The Washington Redskins face this offseason without a single pressing need and say they'll use their first-round draft choice -- their first since Darrell Green arrived eight years ago -- on the ever popular Best Player Available.
If the Redskins had their way, that player probably would be a playmaking safety akin to San Francisco's Ronnie Lott or Denver's Dennis Smith.
After that, they'd wish for a cornerback, linebacker or defensive lineman, probably in that order. The position is almost irrelevant because on a defense that relies as much on platooning and Richie Petitbon's multiple designs as its personnel, the Redskins would like to add an impact player -- like a Charles Haley, Derrick Thomas or Bruce Smith.
Whether they can get that kind of player with the 20th pick on April 21 is another matter. But General Manager Charley Casserly and Coach Joe Gibbs say that even if the Best Player Available when their turn comes up is clearly an offensive lineman, they'd take him.
"I'd be comfortable taking almost anybody in the draft," said Gibbs. "We're not in a position where we have to have any one thing. I'd be comfortable on defense taking anybody, a quality linebacker, a secondary guy, a lineman, anything. We just want to add good football players. I felt a lot more pressure last year. This year I feel comfortable sitting back and getting the best players we can."
That philosophy is far different from a year ago when they were so desperate for a defensive lineman that "we would have done almost anything to get one," Gibbs said.
They did more than that, throwing about $300,000 at Plan B free agents Pat Swoopes, Milford Hodge and Alonzo Mitz. None came close to making the team, and the Redskins privately say they signed all three hoping for a pleasant surprise from one of them. No Plan B free agent had been a bigger surprise than defensive end Fred Stokes in 1989 and they hoped for a similar hidden treasure.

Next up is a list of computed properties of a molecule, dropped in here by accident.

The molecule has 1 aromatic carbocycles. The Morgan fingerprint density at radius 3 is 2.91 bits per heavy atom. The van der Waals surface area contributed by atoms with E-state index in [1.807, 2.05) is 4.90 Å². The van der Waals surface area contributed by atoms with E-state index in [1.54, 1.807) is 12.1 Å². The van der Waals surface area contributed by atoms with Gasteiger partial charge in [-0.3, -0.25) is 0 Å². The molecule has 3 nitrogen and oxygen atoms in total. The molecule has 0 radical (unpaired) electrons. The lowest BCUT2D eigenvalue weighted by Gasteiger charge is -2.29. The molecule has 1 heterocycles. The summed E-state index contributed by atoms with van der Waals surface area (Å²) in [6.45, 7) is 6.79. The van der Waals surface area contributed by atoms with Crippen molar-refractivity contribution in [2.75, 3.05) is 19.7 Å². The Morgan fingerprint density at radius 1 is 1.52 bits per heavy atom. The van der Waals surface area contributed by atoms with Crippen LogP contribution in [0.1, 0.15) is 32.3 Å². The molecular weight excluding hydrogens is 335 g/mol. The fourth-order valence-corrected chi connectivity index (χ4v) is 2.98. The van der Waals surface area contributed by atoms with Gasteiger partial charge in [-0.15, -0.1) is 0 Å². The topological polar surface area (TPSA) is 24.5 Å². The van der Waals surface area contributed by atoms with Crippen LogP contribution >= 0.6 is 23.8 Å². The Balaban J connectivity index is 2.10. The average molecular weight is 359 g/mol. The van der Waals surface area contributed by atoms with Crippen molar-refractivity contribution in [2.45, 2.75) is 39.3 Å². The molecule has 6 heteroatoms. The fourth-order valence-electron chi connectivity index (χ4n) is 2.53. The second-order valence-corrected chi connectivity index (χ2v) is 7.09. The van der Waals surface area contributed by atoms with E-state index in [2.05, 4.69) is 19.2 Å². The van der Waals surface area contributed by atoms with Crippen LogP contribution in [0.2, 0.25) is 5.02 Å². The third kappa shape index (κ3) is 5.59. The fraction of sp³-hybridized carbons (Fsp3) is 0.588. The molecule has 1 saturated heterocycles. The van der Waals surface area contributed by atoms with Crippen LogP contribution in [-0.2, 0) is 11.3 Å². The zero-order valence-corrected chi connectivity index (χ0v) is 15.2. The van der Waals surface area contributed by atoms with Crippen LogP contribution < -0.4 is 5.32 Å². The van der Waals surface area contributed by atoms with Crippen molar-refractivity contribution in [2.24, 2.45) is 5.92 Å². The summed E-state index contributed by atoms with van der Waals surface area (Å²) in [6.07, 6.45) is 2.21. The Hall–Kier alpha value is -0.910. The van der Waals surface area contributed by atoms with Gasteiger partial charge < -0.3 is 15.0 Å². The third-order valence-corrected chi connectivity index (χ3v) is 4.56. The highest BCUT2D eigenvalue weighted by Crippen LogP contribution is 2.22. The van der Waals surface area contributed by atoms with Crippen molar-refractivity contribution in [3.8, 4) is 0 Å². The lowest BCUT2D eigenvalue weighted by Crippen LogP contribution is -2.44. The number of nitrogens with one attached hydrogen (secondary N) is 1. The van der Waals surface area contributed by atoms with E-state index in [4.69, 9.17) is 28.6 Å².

(The Redskins signed one other Plan B defensive lineman, but Jumpy Geathers -- $1.59 million over three years -- was much more of a known quantity, sought by the 49ers, Browns and others.)
Ironically, when the Redskins' turn came up in the second round -- the 46th pick overall -- they resisted going for a lesser defensive lineman and drafted linebacker Andre Collins. He started every game opposite Wilber Marshall.
Since owner Jack Kent Cooke forbids the "R" word -- rebuilding -- at Redskin Park, the Redskins would like to get another young player who could step in and play.
A year ago, it looked as if rebuilding was being forced upon them anyway. They'd missed the playoffs in back-to-back years for the first time in the Gibbs era and looked like a team badly in need of young talent. That talent has already begun to arrive and in their in-house evaluations the Redskins believe they're as well stocked for the '90s as any NFC team other than perhaps the Chicago Bears.
They began the 1990 season with everyone from Cooke to Casserly to Gibbs knowing there were potential problem areas: quarterback, cornerback and defensive line.
Six months later, the situation looks better. Although Mark Rypien's injury-interrupted season was a mixture of good and bad performances, the Redskins privately say he's likely to be their quarterback again in 1991. They say he's smart and hard-working and doesn't often repeat mistakes.
The remaining concern appears to be about his ability to survive physical pounding. He needed three shots of Novocain in his left ankle to play the playoff game against the 49ers, and in two seasons has had knee, shoulder and ankle damage.
The Redskins are much more comfortable with their cornerbacks and defensive line. With the emergence of Martin Mayhew -- a 1989 Plan B signee -- and the recovery from knee surgery of A.J. Johnson, they have three cornerbacks who could play for almost anyone.
They probably need a fourth because their 1991 schedule includes three run-and-shoot teams and they expect more teams to try run-and-shoot offenses.